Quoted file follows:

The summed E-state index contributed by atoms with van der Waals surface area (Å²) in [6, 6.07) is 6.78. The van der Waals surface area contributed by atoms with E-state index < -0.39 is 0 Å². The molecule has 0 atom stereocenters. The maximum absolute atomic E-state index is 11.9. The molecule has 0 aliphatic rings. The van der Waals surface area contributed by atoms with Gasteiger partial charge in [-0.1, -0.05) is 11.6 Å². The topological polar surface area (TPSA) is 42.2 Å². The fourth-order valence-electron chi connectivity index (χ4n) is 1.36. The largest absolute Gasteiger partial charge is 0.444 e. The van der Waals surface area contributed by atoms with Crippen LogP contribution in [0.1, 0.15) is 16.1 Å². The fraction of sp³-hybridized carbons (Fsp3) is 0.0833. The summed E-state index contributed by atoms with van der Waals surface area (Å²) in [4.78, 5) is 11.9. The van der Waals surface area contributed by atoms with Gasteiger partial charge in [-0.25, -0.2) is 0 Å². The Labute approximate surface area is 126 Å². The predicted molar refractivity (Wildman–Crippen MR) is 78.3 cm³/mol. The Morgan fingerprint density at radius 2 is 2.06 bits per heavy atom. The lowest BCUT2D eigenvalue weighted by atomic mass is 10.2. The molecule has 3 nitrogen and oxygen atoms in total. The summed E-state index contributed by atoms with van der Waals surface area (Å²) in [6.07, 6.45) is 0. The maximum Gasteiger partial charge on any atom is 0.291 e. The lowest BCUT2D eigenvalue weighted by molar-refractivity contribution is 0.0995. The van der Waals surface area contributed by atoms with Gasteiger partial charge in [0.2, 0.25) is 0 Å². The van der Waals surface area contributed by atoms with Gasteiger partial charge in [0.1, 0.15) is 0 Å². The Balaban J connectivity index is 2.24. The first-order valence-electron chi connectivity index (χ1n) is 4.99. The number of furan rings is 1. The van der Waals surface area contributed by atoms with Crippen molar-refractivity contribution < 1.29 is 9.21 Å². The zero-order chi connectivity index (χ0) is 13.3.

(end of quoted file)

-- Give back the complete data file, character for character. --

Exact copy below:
The summed E-state index contributed by atoms with van der Waals surface area (Å²) in [6, 6.07) is 6.78. The van der Waals surface area contributed by atoms with E-state index < -0.39 is 0 Å². The molecule has 0 atom stereocenters. The maximum absolute atomic E-state index is 11.9. The molecule has 0 aliphatic rings. The van der Waals surface area contributed by atoms with Gasteiger partial charge in [-0.1, -0.05) is 11.6 Å². The topological polar surface area (TPSA) is 42.2 Å². The fourth-order valence-electron chi connectivity index (χ4n) is 1.36. The largest absolute Gasteiger partial charge is 0.444 e. The van der Waals surface area contributed by atoms with Crippen LogP contribution in [0.1, 0.15) is 16.1 Å². The fraction of sp³-hybridized carbons (Fsp3) is 0.0833. The summed E-state index contributed by atoms with van der Waals surface area (Å²) in [4.78, 5) is 11.9. The van der Waals surface area contributed by atoms with Gasteiger partial charge in [-0.25, -0.2) is 0 Å². The Labute approximate surface area is 126 Å². The predicted molar refractivity (Wildman–Crippen MR) is 78.3 cm³/mol. The Morgan fingerprint density at radius 2 is 2.06 bits per heavy atom. The lowest BCUT2D eigenvalue weighted by atomic mass is 10.2. The molecule has 3 nitrogen and oxygen atoms in total. The summed E-state index contributed by atoms with van der Waals surface area (Å²) in [6.07, 6.45) is 0. The maximum Gasteiger partial charge on any atom is 0.291 e. The lowest BCUT2D eigenvalue weighted by molar-refractivity contribution is 0.0995. The van der Waals surface area contributed by atoms with Gasteiger partial charge in [0.2, 0.25) is 0 Å². The van der Waals surface area contributed by atoms with Gasteiger partial charge in [0.1, 0.15) is 0 Å². The Balaban J connectivity index is 2.24. The first-order valence-electron chi connectivity index (χ1n) is 4.99. The number of furan rings is 1. The van der Waals surface area contributed by atoms with Crippen molar-refractivity contribution < 1.29 is 9.21 Å². The zero-order chi connectivity index (χ0) is 13.3.